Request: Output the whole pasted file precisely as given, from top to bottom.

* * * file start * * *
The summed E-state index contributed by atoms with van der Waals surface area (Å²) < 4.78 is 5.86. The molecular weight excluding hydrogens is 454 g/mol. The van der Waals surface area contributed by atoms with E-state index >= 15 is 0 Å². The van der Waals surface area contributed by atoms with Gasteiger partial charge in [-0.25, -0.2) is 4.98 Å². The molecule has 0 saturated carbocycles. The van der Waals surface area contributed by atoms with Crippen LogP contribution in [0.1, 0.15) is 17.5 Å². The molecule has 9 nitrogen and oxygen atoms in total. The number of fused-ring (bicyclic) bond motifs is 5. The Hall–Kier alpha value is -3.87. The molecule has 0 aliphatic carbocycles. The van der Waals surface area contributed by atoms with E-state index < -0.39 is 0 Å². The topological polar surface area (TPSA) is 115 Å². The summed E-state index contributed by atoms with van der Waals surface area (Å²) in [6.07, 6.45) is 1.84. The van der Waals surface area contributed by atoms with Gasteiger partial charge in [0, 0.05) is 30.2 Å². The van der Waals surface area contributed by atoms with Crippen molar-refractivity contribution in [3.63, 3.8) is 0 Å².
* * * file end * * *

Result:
The summed E-state index contributed by atoms with van der Waals surface area (Å²) < 4.78 is 5.86. The molecular weight excluding hydrogens is 454 g/mol. The van der Waals surface area contributed by atoms with E-state index >= 15 is 0 Å². The van der Waals surface area contributed by atoms with Gasteiger partial charge in [-0.25, -0.2) is 4.98 Å². The molecule has 0 saturated carbocycles. The van der Waals surface area contributed by atoms with Crippen LogP contribution in [0.1, 0.15) is 17.5 Å². The molecule has 9 nitrogen and oxygen atoms in total. The number of fused-ring (bicyclic) bond motifs is 5. The Hall–Kier alpha value is -3.87. The molecule has 0 aliphatic carbocycles. The van der Waals surface area contributed by atoms with E-state index < -0.39 is 0 Å². The topological polar surface area (TPSA) is 115 Å². The summed E-state index contributed by atoms with van der Waals surface area (Å²) in [6.07, 6.45) is 1.84. The van der Waals surface area contributed by atoms with Gasteiger partial charge in [0, 0.05) is 30.2 Å². The van der Waals surface area contributed by atoms with Crippen molar-refractivity contribution in [3.63, 3.8) is 0 Å².